marshal vs pickle

Jean-Paul Calderone exarkun at
Thu Nov 1 21:59:26 CET 2007

On Thu, 01 Nov 2007 20:35:15 -0000, Aaron Watters <aaron.watters at> wrote:
>On Nov 1, 2:15 pm, Raymond Hettinger <pyt... at> wrote:
>> On Nov 1, 4:45 am, Aaron Watters <aaron.watt... at> wrote:
>> > Marshal is more secure than pickle
>> "More" or "less" make little sense in a security context which
>> typically is an all or nothing affair.  Neither module is designed for
>> security.  From the docs for marshal:
>> '''
>> Warning: The marshal module is not intended to be secure against
>> erroneous or maliciously constructed data. Never unmarshal data
>> received from an untrusted or unauthenticated source.
>> '''
>> If security is a focus, then use xmlrpc or some other tool that
>> doesn't construct arbitrary code objects.
>I disagree.  Xmlrpc is insecure if you compile
>and execute  one of the strings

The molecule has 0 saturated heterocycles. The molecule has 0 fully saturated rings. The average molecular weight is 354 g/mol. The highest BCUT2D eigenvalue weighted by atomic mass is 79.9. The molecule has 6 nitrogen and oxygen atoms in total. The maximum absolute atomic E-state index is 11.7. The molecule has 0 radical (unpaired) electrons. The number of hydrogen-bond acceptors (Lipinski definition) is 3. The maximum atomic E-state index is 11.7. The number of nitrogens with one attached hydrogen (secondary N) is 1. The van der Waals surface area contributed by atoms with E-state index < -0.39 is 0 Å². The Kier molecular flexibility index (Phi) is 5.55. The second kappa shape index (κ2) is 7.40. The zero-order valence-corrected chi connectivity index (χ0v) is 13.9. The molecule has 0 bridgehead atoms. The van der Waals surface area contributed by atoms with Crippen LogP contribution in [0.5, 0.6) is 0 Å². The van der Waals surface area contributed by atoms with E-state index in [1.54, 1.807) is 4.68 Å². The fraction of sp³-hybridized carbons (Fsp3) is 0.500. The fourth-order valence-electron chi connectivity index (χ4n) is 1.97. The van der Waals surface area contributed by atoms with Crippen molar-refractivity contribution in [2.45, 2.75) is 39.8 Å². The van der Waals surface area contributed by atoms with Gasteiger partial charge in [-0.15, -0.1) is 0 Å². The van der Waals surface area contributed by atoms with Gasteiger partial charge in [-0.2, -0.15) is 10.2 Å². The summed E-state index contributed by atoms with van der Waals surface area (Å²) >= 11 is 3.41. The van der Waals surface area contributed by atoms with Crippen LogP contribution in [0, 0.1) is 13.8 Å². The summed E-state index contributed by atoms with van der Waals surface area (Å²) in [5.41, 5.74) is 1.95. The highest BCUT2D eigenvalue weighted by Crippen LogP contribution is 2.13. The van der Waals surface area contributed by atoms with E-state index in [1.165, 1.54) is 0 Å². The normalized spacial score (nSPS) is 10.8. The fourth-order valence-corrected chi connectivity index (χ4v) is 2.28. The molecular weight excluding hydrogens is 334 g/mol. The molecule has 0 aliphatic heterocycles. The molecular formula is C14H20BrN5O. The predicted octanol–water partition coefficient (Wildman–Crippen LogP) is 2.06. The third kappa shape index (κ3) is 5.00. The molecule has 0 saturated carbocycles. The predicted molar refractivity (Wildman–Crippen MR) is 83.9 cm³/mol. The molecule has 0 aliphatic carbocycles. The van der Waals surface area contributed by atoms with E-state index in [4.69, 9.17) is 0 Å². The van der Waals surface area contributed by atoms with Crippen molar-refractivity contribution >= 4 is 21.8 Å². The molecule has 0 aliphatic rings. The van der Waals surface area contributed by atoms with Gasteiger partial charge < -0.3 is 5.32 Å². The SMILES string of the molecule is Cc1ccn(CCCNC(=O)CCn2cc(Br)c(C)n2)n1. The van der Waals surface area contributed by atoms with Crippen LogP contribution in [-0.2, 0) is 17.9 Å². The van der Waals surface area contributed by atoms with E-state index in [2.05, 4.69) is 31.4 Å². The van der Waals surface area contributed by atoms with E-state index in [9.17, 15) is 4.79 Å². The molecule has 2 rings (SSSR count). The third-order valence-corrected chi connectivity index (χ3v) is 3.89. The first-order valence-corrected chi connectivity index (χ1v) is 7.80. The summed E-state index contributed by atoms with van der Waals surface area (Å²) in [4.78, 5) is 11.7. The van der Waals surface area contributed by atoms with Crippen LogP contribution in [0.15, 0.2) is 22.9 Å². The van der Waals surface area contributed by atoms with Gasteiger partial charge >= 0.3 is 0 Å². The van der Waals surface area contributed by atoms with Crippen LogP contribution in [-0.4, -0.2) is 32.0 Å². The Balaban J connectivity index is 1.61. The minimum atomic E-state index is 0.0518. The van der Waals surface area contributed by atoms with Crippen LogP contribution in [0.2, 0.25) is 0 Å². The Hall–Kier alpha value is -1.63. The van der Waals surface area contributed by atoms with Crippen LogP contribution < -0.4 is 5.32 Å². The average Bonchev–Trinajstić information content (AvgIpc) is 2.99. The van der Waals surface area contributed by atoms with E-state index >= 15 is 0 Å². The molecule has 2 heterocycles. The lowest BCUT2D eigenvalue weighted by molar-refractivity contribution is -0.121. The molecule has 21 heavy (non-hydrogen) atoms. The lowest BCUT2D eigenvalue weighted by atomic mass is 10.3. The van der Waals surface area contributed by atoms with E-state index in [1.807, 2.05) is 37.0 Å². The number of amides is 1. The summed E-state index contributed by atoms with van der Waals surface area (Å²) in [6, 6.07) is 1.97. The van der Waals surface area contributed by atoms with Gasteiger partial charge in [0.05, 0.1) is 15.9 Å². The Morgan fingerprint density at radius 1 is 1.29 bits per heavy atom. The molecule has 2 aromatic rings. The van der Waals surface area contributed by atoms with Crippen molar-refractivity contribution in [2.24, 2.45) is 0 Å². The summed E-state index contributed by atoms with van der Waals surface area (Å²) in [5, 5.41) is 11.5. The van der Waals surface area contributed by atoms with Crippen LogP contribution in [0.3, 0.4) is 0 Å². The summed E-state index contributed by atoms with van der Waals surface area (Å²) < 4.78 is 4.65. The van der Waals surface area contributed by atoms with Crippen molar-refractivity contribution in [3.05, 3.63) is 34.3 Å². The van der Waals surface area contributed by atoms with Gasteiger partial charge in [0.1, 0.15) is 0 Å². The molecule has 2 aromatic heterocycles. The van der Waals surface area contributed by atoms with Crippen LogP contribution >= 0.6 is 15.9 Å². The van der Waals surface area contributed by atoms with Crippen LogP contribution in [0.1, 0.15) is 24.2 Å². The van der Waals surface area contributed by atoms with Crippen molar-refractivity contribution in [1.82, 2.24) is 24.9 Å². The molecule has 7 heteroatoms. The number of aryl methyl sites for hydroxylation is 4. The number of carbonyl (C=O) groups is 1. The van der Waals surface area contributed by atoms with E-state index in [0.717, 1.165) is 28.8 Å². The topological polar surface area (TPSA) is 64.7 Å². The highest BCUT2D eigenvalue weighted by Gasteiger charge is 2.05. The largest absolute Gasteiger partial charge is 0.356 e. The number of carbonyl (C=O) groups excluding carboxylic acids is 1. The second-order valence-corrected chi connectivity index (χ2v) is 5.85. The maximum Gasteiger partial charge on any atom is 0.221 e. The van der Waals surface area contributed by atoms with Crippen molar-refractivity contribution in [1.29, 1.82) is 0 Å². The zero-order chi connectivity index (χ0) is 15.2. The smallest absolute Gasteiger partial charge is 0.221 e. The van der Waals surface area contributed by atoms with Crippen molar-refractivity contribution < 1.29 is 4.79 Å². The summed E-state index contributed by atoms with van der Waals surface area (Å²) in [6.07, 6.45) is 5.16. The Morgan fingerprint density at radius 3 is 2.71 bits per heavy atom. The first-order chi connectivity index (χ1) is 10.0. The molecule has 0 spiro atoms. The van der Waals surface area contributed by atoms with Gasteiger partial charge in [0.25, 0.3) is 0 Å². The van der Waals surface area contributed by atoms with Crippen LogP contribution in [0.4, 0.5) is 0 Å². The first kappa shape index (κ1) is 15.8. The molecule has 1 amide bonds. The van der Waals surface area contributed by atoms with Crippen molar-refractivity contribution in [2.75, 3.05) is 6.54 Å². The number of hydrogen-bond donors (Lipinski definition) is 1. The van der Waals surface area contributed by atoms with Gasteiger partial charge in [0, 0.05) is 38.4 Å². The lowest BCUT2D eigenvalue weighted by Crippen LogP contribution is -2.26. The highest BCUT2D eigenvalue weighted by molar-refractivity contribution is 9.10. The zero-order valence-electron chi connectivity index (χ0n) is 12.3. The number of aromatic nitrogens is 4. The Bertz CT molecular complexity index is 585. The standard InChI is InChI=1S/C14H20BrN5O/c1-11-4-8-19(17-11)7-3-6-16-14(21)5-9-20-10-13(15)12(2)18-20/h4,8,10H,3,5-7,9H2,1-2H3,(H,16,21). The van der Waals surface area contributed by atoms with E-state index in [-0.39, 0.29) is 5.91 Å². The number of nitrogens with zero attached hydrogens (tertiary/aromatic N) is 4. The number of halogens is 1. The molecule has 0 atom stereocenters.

>you get from it.  Marshal is similarly insecure if you evaluate a code
>object it hands you.  If you aren't that dumb, then neither one
>is a problem.  As far as I'm concerned marshal.load is not any
>more insecure than

You're mistaken.

  $ python
  Python 2.4.3 (#2, Oct  6 2006, 07:52:30)
  [GCC 4.0.3 (Ubuntu 4.0.3-1ubuntu5)] on linux2
  Type "help", "copyright", "credits" or "license" for more information.
  >>> import marshal
  >>> marshal.loads('RKp,U\xf7`\xef\xe77\xc1\xea\xd8\xec\xbe\\')
  Segmentation fault

Plenty of other nasty stuff can happen when you call marshal.loads, too.


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